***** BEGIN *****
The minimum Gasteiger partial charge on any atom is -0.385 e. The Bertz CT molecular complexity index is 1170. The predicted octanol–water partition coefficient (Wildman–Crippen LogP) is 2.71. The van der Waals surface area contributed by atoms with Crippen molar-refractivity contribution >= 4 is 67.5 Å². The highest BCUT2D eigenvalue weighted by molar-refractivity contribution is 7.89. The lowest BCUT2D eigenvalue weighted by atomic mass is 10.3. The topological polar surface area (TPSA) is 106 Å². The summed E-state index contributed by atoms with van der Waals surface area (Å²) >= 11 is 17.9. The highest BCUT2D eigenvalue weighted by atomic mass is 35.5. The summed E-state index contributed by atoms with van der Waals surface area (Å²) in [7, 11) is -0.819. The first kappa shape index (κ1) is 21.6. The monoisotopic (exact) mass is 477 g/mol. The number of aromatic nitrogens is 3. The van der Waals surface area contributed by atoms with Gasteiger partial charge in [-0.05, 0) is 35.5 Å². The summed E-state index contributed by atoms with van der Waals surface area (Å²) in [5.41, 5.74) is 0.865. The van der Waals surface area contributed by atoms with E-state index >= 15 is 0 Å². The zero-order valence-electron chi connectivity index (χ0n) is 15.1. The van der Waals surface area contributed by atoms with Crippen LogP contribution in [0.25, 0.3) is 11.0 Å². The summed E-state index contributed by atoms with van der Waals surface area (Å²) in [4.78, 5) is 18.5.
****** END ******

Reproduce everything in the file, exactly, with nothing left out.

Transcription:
The minimum Gasteiger partial charge on any atom is -0.385 e. The Bertz CT molecular complexity index is 1170. The predicted octanol–water partition coefficient (Wildman–Crippen LogP) is 2.71. The van der Waals surface area contributed by atoms with Crippen molar-refractivity contribution >= 4 is 67.5 Å². The highest BCUT2D eigenvalue weighted by molar-refractivity contribution is 7.89. The lowest BCUT2D eigenvalue weighted by atomic mass is 10.3. The topological polar surface area (TPSA) is 106 Å². The summed E-state index contributed by atoms with van der Waals surface area (Å²) >= 11 is 17.9. The highest BCUT2D eigenvalue weighted by atomic mass is 35.5. The summed E-state index contributed by atoms with van der Waals surface area (Å²) in [7, 11) is -0.819. The first kappa shape index (κ1) is 21.6. The monoisotopic (exact) mass is 477 g/mol. The number of aromatic nitrogens is 3. The van der Waals surface area contributed by atoms with Gasteiger partial charge in [-0.05, 0) is 35.5 Å². The summed E-state index contributed by atoms with van der Waals surface area (Å²) in [5.41, 5.74) is 0.865. The van der Waals surface area contributed by atoms with E-state index >= 15 is 0 Å². The zero-order valence-electron chi connectivity index (χ0n) is 15.1. The van der Waals surface area contributed by atoms with Crippen LogP contribution in [0.25, 0.3) is 11.0 Å². The summed E-state index contributed by atoms with van der Waals surface area (Å²) in [4.78, 5) is 18.5.